Sardines have been rediscovered in the West. Years ago, our Victorian ancestors considered them haute cuisine, and served them at dinner parties in fancy crystal and silver sardine servers. More recently, they have gained favor because they are filled with protein, minerals, vitamins, and heart-healthy omega-3 fatty acids. Yet they remain inexpensive, and can be conveniently stored in cans on the shelf next to cans of tuna fish. They are already cooked, and have a mild, pleasant flavor.
My Norwegian grandfather used to eat sardines, but I never ate them until I worked in Ghana and learned to favor them accompanied by a ball of kenkey and some fiery shito, or in this simple and satisfying stew. My grandfather ate the tiny sardines in oil in the flat tin box that you open with a key. Those can be used, but more common are the larger sardines that are canned with chili sauce or tomato sauce. This recipe features those marketed by Goya in 15-ounce cans or the smaller 3.5-ounce “tinapa” size. When I first went to Ghana my future sister-in-law always wrote “tinapa” on our shopping list and I thought that was a Ghanaian type of fish.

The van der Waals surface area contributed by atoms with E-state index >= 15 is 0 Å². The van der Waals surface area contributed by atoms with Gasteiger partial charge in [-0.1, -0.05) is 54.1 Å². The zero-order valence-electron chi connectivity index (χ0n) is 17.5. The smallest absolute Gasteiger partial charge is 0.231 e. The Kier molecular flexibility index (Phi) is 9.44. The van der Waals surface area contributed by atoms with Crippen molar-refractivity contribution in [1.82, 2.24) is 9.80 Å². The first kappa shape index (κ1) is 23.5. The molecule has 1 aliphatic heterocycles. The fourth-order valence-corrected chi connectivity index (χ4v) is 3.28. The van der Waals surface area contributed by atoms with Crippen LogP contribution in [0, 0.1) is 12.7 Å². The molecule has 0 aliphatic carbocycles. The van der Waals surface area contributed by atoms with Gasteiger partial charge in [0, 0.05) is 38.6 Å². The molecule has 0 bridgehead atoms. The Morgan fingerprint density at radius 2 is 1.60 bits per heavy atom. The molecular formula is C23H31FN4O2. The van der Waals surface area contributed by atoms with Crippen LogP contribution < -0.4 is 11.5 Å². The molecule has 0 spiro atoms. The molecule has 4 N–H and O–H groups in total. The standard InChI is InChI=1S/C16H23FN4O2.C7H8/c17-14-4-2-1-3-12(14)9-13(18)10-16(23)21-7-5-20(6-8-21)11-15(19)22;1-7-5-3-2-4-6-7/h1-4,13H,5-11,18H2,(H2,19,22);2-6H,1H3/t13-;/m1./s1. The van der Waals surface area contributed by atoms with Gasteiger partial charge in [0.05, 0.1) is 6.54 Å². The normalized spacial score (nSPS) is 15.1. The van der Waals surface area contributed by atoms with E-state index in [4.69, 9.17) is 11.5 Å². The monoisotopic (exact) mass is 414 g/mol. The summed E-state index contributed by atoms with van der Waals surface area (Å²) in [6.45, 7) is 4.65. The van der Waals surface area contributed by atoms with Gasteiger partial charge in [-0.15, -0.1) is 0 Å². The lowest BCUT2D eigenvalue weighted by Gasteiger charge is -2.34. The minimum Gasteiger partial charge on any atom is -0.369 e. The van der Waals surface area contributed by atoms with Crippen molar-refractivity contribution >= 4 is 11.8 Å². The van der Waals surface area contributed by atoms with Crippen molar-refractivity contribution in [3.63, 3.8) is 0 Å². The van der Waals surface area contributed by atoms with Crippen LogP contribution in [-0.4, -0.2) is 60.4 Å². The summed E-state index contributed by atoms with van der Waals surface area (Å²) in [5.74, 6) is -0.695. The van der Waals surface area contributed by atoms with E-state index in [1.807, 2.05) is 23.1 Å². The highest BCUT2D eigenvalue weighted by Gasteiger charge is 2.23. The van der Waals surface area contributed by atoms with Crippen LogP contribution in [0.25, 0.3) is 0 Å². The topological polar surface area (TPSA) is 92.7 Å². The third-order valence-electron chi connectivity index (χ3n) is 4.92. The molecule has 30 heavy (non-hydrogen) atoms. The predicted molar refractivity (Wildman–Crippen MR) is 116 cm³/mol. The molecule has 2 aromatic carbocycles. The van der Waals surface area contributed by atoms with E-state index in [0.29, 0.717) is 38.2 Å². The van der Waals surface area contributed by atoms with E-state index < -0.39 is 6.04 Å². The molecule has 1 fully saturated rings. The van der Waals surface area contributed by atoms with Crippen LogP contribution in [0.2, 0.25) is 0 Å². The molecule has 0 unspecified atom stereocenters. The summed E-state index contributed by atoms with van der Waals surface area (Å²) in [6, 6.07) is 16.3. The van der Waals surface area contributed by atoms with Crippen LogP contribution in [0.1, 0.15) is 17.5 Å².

Sardine stew can be cooked in a flash after a busy day or when company arrives unexpectedly. It takes about twenty minutes, and goes well with plain boiled rice, so for a quick meal, put 2 cups of long-grain rice on to cook in an electric rice cooker before beginning the stew.
If serving with rice, ladle a generous spoonful of rice onto a plate and cover with a spoonful of stew. If another vegetable is desired, cook up some fresh or frozen veggies in the microwave, or sauté some cabbage or other greens while the stew simmers. My family members automatically spoon some Shito onto the side of the plate alongside the stew (or use any hot sauce). Top the meal off with seasonal fresh fruit.
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